The Wealth Effect

Three times in the last fifteen minutes of stock-market trading today, the Dow Jones Industrial Average was down 500.00 points. It never actually broke below that level. I thought of it as the smallest of blessings. Then the ticker caught up to the actual trading of shares, and the Dow finished down 512. So much for the small blessings.

We’ve been talking about the incredible overvaluation of the stock market, and about the gradual erosion of the bullish case for so long now that it’s hard to think of what else there is to say in the wake of a day that saw the Dow and the Nasdaq both fall well below where they were when the year began. But the one thought does come immediately to mind: Now we really will find out just how important the wealth effect has been to the U.S. economy.

Americans’ personal saving rate, after all, has dropped in the last couple of years to near zero, in no small part because the stock market’s seemingly unstoppable rise has done Americans’ saving for them. Simultaneous with that, Americans have been spending like drunken sailors about to go off to war. Even as real incomes have begun to rise, consumer spending has outpaced that increase by a considerable amount. Most Americans still have no direct tie to the stock market (in the sense that they neither own stocks themselves nor do they have pensions that are invested in the market). But those Americans who do have a direct tie to the market also have a disproportionate impact on the consumer market (since personal income is so unevenly distributed in the U.S.) And it’s those Americans who have just seen hundreds of billions of dollars in imagined wealth disappear in the past week.

Those billions were, of course, imaginary, in the sense that if everyone who owned stocks tried to turn them into cash their value would immediately plummet, which is in one sense what happened today. But then credit itself is sort of imaginary, and to the degree that stock-market wealth encouraged Americans to spend, it represented the kind of expansion of credit that tends to fuel economic growth. Unfortunately, it may also have represented the kind of expansion of credit that tends eventually to lead to an over-expansion and then a crash.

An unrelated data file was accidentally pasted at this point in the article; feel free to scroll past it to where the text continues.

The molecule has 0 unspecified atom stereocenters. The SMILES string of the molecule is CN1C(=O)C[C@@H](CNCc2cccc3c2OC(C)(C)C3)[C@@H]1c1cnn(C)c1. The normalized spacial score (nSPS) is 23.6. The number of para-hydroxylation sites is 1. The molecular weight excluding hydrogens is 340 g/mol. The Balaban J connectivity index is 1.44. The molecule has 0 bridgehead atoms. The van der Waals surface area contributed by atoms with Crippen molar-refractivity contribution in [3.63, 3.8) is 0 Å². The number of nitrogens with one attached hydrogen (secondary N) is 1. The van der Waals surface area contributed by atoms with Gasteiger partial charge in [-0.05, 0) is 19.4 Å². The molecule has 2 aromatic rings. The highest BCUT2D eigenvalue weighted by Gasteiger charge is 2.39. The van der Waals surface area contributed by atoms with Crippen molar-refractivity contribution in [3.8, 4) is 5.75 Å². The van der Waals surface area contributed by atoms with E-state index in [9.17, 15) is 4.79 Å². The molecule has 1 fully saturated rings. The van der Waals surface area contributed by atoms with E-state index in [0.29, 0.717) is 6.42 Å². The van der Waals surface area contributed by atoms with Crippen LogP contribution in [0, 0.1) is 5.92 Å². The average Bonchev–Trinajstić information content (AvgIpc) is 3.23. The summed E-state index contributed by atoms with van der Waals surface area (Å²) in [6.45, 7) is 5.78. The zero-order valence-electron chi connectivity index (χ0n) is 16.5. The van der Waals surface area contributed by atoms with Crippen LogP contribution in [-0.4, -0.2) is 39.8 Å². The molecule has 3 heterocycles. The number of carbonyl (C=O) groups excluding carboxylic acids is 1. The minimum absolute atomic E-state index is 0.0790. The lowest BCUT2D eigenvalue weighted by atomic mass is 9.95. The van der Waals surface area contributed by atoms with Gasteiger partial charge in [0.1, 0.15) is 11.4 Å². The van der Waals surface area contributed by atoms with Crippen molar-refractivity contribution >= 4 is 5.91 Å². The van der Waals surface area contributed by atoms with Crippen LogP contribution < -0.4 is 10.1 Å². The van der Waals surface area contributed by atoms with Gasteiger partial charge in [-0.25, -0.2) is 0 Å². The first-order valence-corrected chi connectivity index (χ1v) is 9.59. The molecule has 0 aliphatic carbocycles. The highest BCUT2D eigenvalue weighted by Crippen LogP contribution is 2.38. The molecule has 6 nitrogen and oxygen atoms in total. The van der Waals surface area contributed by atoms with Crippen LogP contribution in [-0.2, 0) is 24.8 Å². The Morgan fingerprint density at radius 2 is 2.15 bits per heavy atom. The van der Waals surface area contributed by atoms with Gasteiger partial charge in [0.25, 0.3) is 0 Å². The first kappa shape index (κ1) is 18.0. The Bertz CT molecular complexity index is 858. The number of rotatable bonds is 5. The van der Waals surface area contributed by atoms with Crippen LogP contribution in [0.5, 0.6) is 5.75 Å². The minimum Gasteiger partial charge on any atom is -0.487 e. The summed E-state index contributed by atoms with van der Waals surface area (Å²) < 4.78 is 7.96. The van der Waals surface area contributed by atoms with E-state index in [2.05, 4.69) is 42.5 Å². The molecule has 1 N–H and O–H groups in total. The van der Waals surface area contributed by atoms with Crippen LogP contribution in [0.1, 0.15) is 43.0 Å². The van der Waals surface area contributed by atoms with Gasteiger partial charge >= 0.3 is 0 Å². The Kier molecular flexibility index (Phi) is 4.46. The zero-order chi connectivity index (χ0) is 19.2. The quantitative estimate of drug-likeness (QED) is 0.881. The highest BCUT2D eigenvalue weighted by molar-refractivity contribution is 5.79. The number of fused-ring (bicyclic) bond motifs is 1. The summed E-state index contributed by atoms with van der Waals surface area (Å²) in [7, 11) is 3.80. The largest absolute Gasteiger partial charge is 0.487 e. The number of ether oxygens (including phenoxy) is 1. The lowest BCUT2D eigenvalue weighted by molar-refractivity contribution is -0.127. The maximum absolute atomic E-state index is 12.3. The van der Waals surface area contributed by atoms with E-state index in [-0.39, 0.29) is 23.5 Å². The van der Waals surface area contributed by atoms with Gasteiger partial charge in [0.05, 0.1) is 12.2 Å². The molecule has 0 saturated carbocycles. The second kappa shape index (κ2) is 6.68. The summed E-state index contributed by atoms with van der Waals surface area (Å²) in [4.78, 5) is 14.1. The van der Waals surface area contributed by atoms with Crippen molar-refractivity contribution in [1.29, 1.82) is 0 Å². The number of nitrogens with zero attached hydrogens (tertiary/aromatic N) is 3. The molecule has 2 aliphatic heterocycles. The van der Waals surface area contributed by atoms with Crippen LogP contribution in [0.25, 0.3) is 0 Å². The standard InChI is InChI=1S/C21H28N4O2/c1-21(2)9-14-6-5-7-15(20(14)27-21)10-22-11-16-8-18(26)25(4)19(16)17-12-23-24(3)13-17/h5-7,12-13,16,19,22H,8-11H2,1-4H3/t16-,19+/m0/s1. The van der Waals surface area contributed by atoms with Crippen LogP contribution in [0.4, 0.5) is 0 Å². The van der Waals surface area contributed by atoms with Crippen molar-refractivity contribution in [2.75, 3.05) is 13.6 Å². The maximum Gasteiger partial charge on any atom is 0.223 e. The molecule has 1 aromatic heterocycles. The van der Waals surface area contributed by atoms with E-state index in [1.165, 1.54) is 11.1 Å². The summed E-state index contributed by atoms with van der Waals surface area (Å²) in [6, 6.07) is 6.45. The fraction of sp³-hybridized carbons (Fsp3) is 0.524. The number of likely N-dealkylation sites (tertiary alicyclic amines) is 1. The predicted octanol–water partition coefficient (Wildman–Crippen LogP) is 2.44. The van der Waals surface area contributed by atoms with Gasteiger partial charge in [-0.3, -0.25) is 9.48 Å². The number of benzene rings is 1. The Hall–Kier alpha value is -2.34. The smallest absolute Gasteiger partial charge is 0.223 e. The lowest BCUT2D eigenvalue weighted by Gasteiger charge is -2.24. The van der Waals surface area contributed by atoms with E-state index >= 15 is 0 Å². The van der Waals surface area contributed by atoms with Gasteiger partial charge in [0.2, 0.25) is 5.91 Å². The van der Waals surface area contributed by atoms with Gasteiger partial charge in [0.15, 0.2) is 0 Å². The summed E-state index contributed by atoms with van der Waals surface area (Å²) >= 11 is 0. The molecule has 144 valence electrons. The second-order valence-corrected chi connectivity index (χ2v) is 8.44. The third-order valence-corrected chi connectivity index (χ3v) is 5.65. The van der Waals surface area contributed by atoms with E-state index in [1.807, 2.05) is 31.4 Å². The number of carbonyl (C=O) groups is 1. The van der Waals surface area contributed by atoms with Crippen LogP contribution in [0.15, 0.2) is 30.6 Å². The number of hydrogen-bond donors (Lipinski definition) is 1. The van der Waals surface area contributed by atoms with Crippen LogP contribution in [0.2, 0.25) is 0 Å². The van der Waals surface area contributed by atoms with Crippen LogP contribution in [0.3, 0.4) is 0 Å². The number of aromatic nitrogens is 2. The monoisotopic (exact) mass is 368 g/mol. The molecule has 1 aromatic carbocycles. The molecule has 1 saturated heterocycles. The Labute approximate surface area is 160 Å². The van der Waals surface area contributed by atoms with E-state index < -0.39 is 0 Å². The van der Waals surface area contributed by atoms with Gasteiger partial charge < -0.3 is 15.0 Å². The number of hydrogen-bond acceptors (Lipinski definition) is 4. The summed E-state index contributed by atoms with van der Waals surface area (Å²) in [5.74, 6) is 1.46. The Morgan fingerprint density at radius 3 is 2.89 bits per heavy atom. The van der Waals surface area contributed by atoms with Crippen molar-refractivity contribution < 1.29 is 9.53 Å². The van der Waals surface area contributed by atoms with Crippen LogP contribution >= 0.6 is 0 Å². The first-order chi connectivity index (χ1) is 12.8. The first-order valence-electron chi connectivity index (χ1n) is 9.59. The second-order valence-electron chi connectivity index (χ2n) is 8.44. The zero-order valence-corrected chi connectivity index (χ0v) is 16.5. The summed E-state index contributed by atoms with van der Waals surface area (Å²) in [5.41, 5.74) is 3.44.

If Americans were suddenly to cut up their credit cards and hunker down and begin saving, that would be a logical response that would nonetheless have recessionary implications. But it’s still too early to expect Alan Greenspan to step in and lower interest rates. And the stock market has been driven so high in recent years that even with this steep dive the rate of growth in the value of stocks in the 1990s is still at historically unprecedented levels. If investors are able to recognize that, and think of how rich they are compared to what they were in 1992, as opposed to how poor they are compared to what they were in July of this year, then the market tumble may have a negligible impact. If investors focus instead on how much they’ve lost, then a spillover into the real economy is likely.

The stock market is, as we’ve said many times before, only a proxy for the economy as a whole, but it is both an imperfect proxy (in the sense that valuations do get out of whack) and it is a proxy that affects the economy when investors come to treat it as a source of genuine wealth-creation. Real wealth is only created by the transformation of time and resources into products and services. It’s not created by the perpetual re-valuation of pieces of paper. Insofar as the last three years have seen us build a pyramid founded solely on that perpetual re-valuation, the last week has been a welcome wake-up call. But you do have to hope it’s not a call that came too late.